Universität KonstanzExzellenzcluster: Kulturelle Grundlagen von Integration

The Pragmatics of Intercultural Communication

Dr. Robert Crawshaw


An analysis of the research grants awarded by the UK’s Economic and Social Research Council during the last five years:


and the titles of Social Science publications by Routledge over a similar period


offer evidence of the ‘cultural turn’ taken by sociology in recent times. Questionnaire based survey and statistical analysis have given ground to qualitative methodologies focusing on generalised conceptualisations of human behaviour such as ‘identity and belonging’, ‘space and place’, ‘religious practices’, ‘consumption’, ‘memory’, ‘hospitality’, ‘citizenship’ and ‘community’… in which data derived from ethnographic observation and discursive representation are seen to ‘signify’ the evolving structures of relationships in society. Insofar as this corresponds to an emphasis on collective mental processes of perceiving or recalling reality, the act of ‘bearing witness’ to processes of social construction has itself become an object of study as a means of accessing collective ‘states of mind’.

Against this background, the role played by narrative in social analysis has become increasingly significant. As the borders between fiction and reality are progressively undermined, narrative as social evidence finds expression in both personal and institutionalised forms of textual representation: diaries, memoirs, histories, journalistic comment, documentary, reality television and, most recently, blogs and twitters. It can be said that literature itself has taken a social turn becoming both the product of materially determined forces in society and, as it has always been, an instrument of social constitution. To study literature as a social artefact therefore implies two fundamental approaches which are mutually complementary. The first considers the forces which determine the socio-economic, institutional conditions in which literature in produced, an approach described in outline by Goldmann (1967) and perhaps most explicitly theorised by Bourdieu (1982) and Foucault (1969). The second, more complex approach seeks to identify how the structures of literary discourse interact with those of other discourses in society, at one and the same time re-producing them and modifying social relationships through language. The theoretical reference points for this latter perspective are Bakhtin (transl. 1968, 1981) and Volosinov (transl. 1973), re-interpreted by Kristeva (1971 ff.) and understood in the context of the multiple, fragmented, exteriorised, inter-subjective view of human identity explored through the work of Jacques Derrida.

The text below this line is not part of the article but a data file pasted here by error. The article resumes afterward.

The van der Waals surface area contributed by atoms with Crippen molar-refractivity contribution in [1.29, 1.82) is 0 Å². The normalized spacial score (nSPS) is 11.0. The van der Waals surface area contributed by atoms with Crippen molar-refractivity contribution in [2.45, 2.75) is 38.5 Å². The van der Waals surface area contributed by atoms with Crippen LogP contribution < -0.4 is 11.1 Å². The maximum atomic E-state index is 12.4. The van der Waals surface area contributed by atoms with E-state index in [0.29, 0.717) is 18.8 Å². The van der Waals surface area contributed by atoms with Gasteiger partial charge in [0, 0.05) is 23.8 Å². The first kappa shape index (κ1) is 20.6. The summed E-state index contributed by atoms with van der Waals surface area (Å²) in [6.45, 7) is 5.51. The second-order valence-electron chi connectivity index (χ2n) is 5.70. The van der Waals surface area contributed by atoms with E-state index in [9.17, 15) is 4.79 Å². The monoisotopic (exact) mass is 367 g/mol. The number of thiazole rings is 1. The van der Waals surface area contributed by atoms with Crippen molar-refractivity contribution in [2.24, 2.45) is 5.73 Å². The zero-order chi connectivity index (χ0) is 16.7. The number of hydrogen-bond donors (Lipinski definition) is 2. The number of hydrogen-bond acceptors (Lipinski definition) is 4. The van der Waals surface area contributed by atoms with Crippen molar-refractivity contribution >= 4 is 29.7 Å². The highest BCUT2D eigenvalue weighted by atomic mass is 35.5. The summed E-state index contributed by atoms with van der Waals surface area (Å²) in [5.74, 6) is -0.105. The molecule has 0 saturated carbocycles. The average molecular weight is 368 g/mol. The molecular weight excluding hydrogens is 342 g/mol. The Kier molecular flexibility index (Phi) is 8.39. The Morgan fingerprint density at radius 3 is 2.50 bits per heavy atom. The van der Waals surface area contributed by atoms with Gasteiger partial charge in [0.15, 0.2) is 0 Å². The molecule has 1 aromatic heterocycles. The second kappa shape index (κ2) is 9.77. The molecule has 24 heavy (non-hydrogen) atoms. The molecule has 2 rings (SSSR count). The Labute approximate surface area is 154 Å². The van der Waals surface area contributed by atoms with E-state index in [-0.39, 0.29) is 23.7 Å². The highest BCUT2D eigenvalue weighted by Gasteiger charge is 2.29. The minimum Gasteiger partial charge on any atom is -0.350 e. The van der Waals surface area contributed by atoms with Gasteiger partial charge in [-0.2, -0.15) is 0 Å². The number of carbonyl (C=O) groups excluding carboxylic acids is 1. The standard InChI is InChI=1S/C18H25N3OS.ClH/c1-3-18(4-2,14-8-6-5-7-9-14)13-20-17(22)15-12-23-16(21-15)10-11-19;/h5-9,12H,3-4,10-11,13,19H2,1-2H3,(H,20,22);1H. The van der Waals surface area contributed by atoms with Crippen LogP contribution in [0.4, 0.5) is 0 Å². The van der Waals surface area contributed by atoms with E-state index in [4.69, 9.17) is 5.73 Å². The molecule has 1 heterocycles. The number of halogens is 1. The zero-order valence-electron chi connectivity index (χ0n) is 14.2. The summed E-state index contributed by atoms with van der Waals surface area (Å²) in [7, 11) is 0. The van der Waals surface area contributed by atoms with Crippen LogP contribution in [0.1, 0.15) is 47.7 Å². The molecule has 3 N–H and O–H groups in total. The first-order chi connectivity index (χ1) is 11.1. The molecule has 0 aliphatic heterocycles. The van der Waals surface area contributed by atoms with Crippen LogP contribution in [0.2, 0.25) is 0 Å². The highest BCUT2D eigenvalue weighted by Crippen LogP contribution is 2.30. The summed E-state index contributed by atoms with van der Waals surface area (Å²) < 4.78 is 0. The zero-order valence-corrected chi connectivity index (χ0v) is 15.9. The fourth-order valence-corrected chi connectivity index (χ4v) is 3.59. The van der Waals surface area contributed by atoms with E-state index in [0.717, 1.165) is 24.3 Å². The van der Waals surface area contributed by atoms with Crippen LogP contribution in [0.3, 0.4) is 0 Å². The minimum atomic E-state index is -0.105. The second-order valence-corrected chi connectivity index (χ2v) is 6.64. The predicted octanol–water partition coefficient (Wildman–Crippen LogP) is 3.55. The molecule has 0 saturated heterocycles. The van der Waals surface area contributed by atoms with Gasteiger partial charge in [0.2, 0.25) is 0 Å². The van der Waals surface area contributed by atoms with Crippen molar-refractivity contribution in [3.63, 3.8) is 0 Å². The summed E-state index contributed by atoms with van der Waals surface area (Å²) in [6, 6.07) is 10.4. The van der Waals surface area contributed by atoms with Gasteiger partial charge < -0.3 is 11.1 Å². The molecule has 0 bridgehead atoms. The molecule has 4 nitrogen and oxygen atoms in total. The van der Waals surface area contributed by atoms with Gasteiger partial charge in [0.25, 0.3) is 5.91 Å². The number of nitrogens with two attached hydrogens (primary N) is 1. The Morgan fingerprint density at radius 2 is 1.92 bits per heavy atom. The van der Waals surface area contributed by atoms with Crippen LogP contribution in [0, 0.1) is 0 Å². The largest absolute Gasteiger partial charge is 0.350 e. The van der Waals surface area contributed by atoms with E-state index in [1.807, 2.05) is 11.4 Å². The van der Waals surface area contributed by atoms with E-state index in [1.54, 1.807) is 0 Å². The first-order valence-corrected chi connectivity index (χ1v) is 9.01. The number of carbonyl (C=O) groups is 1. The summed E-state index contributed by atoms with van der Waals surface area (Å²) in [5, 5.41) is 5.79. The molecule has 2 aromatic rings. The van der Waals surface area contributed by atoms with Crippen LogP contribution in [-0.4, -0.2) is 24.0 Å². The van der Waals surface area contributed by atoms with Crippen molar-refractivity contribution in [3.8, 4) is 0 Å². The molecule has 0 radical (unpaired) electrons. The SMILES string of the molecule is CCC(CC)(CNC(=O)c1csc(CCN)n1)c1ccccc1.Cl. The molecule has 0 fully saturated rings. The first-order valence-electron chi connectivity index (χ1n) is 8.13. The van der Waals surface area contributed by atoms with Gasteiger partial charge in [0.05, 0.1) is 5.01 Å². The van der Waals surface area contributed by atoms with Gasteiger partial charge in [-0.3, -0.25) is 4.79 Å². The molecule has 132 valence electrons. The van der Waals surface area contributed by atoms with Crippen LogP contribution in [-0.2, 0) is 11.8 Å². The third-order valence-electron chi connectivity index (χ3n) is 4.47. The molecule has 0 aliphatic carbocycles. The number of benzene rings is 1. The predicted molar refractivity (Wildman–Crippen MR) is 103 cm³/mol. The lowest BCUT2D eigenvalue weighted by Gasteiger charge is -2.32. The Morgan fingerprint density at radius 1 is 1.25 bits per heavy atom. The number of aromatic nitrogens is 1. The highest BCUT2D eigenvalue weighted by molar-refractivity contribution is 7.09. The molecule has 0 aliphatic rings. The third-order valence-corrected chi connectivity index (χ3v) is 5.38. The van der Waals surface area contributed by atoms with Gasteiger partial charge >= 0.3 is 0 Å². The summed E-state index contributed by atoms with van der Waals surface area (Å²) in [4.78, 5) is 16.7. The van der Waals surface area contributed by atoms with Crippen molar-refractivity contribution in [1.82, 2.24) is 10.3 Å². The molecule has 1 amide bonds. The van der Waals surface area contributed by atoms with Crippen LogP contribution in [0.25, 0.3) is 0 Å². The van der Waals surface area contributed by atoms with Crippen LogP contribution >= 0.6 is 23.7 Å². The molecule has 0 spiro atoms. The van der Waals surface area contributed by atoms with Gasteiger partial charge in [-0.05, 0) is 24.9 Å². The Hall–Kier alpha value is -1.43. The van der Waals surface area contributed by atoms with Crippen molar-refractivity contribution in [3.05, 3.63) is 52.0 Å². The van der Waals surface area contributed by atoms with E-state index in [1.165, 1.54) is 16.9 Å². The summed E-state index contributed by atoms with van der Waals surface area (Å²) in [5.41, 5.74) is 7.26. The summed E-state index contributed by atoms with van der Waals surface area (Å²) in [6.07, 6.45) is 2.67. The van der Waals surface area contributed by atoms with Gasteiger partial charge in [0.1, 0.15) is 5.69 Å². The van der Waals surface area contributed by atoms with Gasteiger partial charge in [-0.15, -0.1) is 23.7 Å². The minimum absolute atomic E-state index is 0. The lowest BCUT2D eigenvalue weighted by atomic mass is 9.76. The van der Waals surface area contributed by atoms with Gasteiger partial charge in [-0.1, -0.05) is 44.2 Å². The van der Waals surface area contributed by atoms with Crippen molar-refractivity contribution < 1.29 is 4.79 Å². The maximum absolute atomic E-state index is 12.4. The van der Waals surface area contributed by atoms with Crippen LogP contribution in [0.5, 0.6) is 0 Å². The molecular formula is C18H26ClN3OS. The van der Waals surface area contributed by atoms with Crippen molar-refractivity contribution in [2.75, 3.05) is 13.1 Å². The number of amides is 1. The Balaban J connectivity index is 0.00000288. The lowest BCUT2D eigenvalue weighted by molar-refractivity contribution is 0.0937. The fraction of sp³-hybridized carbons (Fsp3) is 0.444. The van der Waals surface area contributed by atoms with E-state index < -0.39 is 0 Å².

The original conception behind the Moving Manchester project


and my own contribution to it derived from the theoretical positions just outlined. To these can be added the notion of ‘articulation’ formulated by Hall (1996) and Laclau and Mouffe (1995 ) in which forms of collective expression, including literature, are seen both to be constituting community by cementing relationships between individuals and groups and acting as dynamic counterpoints to other, more dominant, discourses, such as policy statements, academic commentary, public broadcasts and so on. The two papers and the many presentations on this topic I have undertaken over the last three years (e.g. Crawshaw and Fowler 2008; 2009) and the text on which I am currently working, form the background to my contribution to the co-authored academic study arising out of the project which has just been approved by Manchester University Press. My approach arises directly out of the mixed data compiled by the project, including as it does the original literary texts, the spoken testimony of authors in interview and focus group discussion and the ‘metadiscursive’ commentary and dissemination on the part of official agencies: educational Authorities, cultural organisations, the press, public broadcast media and academics… In developing this approach through the analysis of a number of the authors involved in the Moving Manchester project, I would hope to make an active contribution to the work of the Exzellenz Cluster at Konstanz while benefiting from the extensive theoretical and sociological knowledge which resides in the Centre. I would be delighted to take part in seminars and workshops and, if appropriate, to make an input to a graduate programme in the field of literature and society. Apart from the pleasure of working amongst friends and colleagues in a new academic environment, my objectives during my fellowship at Konstanz are to complete my contribution to the Moving Manchester Publication, to finalise the editing of a special issue of the journal Regional Studies and to progress the book on The Pragmatics of Intercultural Communication for which I am currently under contract to Cambridge University Press.